Argument preview: Finally resolving “jurisdictional” deference to agencies – maybe
No case in administrative law has received more attention than Chevron U.S.A. Inc. v. Natural Resources Defense Council, Inc., and few questions surrounding Chevron have generated as much debate as the fate of so-called jurisdictional questions: May agencies receive deference when interpreting the scope of their own regulatory authority? The Court will at last take up the question directly on Wednesday when it hears argument in the consolidated cases of City of Arlington v. FCC and Cable, Telecommunications, and Technology Committee v. FCC. Whether the Court will actually resolve the longstanding controversy, however, is not clear; the briefing invites the Court to construe the question narrowly and leave the toughest decisions for another day.
Factual and procedural background
Before building wireless towers or otherwise expanding wireless networks, telecommunications companies generally must obtain state and local zoning approvals. Provisions of the Telecommunications Act of 1996 (TCA), now part of the Federal Communications Act, establish a cooperative federalism regime for the siting process: minimum federal standards govern the placement and construction of wireless service facilities, but state and local governments are free to make decisions within those bounds. At issue in this case is 47 U.S.C. § 332(c)(7), entitled “Preservation of local zoning authority.” Section 332(c)(7)(A) provides that “[e]xcept as provided in this paragraph, nothing in this chapter shall limit or affect” state and local authority over siting decisions. The exceptions are set out in Section 332(c)(7)(B). Most relevant here, Section 332(c)(7)(B)(ii) requires states or localities to act on siting applications for wireless service facilities “within a reasonable period of time after the request is duly filed . . . , taking into account the nature and scope of such request.” Section 332(c)(7)(B)(v), in turn, provides that a person adversely affected by a state or local government’s “failure to act” may commence an action in court. The Commission’s interpretation of “reasonable period of time” – and its conclusion that it had authority to issue such a determination – gave rise to this case.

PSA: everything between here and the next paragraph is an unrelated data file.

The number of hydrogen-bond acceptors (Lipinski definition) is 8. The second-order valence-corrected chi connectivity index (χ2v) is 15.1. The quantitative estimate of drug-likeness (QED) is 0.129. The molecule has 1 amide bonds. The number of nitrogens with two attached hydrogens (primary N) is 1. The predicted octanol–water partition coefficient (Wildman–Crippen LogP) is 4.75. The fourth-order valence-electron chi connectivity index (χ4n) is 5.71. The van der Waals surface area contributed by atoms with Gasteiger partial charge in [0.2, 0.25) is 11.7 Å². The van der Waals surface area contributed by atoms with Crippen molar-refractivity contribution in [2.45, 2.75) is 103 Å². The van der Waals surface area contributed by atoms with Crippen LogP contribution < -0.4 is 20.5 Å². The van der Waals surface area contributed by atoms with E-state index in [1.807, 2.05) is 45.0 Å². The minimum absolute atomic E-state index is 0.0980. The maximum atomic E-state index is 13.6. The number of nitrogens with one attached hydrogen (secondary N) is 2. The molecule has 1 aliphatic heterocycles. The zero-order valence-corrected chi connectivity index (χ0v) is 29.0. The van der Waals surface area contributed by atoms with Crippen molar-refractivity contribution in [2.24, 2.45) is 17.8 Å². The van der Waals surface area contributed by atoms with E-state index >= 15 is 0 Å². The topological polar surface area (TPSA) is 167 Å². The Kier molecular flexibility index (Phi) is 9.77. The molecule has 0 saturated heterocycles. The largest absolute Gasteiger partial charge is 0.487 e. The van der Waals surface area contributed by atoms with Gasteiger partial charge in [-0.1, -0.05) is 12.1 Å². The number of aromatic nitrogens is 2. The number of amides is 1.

CTIA—The Wireless Association (CTIA), an association representing the wireless communications industry, petitioned the FCC for, inter alia, a ruling clarifying the requirements of Section 332(c)(7)(B). According to CTIA, state and local governments were delaying unreasonably in addressing siting requests to the detriment of wireless companies and their customers. After providing public notice and receiving comments, the FCC issued its Declaratory Ruling. The Commission first concluded that it had authority to interpret Section 332(c)(7)(B) based on its general authority to administer the Communications Act. The Commission further determined that the requested clarification would serve the public interest and “encourage the expeditious deployment of wireless broadband services,” and it decided that a “reasonable period of time” for acting on siting applications presumptively would be 90 days for collocation applications (that is, applications for additions to existing structures) and 150 days for other applications. Inaction within those time periods would be a “failure to act” triggering the right of action in Section 332(c)(7)(B)(v). The Commission noted that the “presumptively” reasonable time periods could be rebutted in court.
The City of Arlington, Texas, sought review in the Fifth Circuit, arguing, inter alia, that the Commission lacked authority to issue a binding interpretation of Section 332(c)(7)(B). The Fifth Circuit denied relief. In addressing the Commission’s statutory authority, the court acknowledged a circuit split on the question whether agencies are eligible for deference under Chevron when interpreting their own “statutory jurisdiction.” Fifth Circuit precedent does apply Chevron in such cases, so the court then analyzed the Commission’s authority under Chevron’s familiar two steps. The court first concluded that the Act was ambiguous regarding the Commission’s authority. It then found “permissible,” and it therefore deferred to, the FCC’s determination of authority.
Petitioners – the City of Arlington and intervenor Cable, Telecommunications, and Technology Committee of the New Orleans City Council (CTTC) – sought certiorari. Arlington’s petition presented two questions: first, whether Chevron applies “to an agency’s determination of its own jurisdiction”; and, second, whether the FCC in fact has the authority over Section 332(c)(7)(B) that it claimed in the Declaratory Ruling. The Court limited its grant to question one of Arlington’s petition – the long-debated Chevron question.